Choosing Bathroom Tile Patterns
It seems a shame to lose the chance and choose basic white bathroom tile patterns when there is so much you can do with them. Your tilework can be elevated above the ordinary with even a simple band.
On the other hand, some tile work is so intricate and vibrant that some people would consider it excessive. Whether you want a soft, calming background for a soothing bath, an energizing, vibrant visual feast during your morning shower to help you wake up and face the day or something else entirely, is entirely up to you.
Bathroom Floor Tiles
Patterns underfoot: not too vertigo-inducing, please!
This classic black and white hexagon flooring pattern were widely used in Arts and Crafts style houses and bungalows at the beginning of the 20th century, and further back in Victorian homes. Hexagon tiles were used in plain colors, with contrast dots, or (as has been done here) with contrast circles that look like flowers. The original historic tiles were flat, without the “pillow” effect that modern tiles usually have, and you can still get the flat ones if you want an authentic look or need to match the existing tiles.
Small tiles like this give a very good grip on a bathroom floor not because of their own finish, but because of the frequent grout lines. Those grout lines also can mean lots of cleaning. You can use a sealer or an off-white, beige, or gray grout to help reduce cleaning chores.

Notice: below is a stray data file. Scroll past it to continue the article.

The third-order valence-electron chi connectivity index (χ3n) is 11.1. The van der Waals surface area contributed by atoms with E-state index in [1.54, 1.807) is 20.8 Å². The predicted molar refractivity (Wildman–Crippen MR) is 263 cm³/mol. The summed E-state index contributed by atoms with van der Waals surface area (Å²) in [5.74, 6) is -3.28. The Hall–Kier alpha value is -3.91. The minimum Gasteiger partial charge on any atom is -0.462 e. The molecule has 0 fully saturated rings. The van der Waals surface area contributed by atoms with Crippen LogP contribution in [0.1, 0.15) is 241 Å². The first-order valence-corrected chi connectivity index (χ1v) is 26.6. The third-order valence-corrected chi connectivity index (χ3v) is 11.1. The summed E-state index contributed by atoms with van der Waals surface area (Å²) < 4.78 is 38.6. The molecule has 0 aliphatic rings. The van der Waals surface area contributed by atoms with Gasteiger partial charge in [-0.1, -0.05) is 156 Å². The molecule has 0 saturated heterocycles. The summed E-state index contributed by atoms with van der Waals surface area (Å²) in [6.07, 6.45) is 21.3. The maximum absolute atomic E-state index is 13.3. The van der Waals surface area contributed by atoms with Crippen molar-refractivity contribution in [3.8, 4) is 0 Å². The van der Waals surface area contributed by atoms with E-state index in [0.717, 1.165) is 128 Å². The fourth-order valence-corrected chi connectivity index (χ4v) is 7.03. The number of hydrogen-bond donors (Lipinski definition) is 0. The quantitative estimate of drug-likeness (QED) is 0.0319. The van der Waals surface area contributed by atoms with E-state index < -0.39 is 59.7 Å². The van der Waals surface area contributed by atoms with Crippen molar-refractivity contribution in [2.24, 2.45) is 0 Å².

This is another classic pattern that was very popular a few years ago (to the point of reaching the budget-vinyl-flooring ranges), though it seems to be less popular now. Fashion aside, it’s a clean, crisp look that can work very well with the large tiles parallel to the main walls, or diagonally.
Wow – this beautiful tile is such a simple alternating color pattern but stunningly effective. It reminds me of being underwater in the shimmery tones of green and blue, and the blue tile molding at the top is a great finishing touch. It looks as though these are quite large tiles – about 9″ or 10″ – and the narrow white grout line recedes into the background. It would be interesting to see this with a dark grout color, perhaps matching the blue or green.
Subway tiles – rectangular tiles half as high as they are long, usually 3″ x 6″ – laid in a running bond like bricks are another classic pattern that has become very popular recently. This white subway tile tub surrounded by a dark green band hasn’t been grouted yet and the grout color will make a lot of difference to the look.
White grout to match the tile will make the pattern much less obvious, while darker grout will make it stand out. A window in a shower surrounded like this often has a sill and reveals tiled to match the walls and keep water out of the structure. The window is another opportunity for use of color, as a band on the wall around the window, or on the sills and reveals.
A white mosaic tub surround like this is very simple, but again the addition of a colored mosaic band adds a lot of character. Other opportunities for a pattern here if you wanted to add more, would be to use colored grout, or to add more of the blue tiles as used in the band, to the field – perhaps making them more frequent near the band and less so towards the floor and ceiling.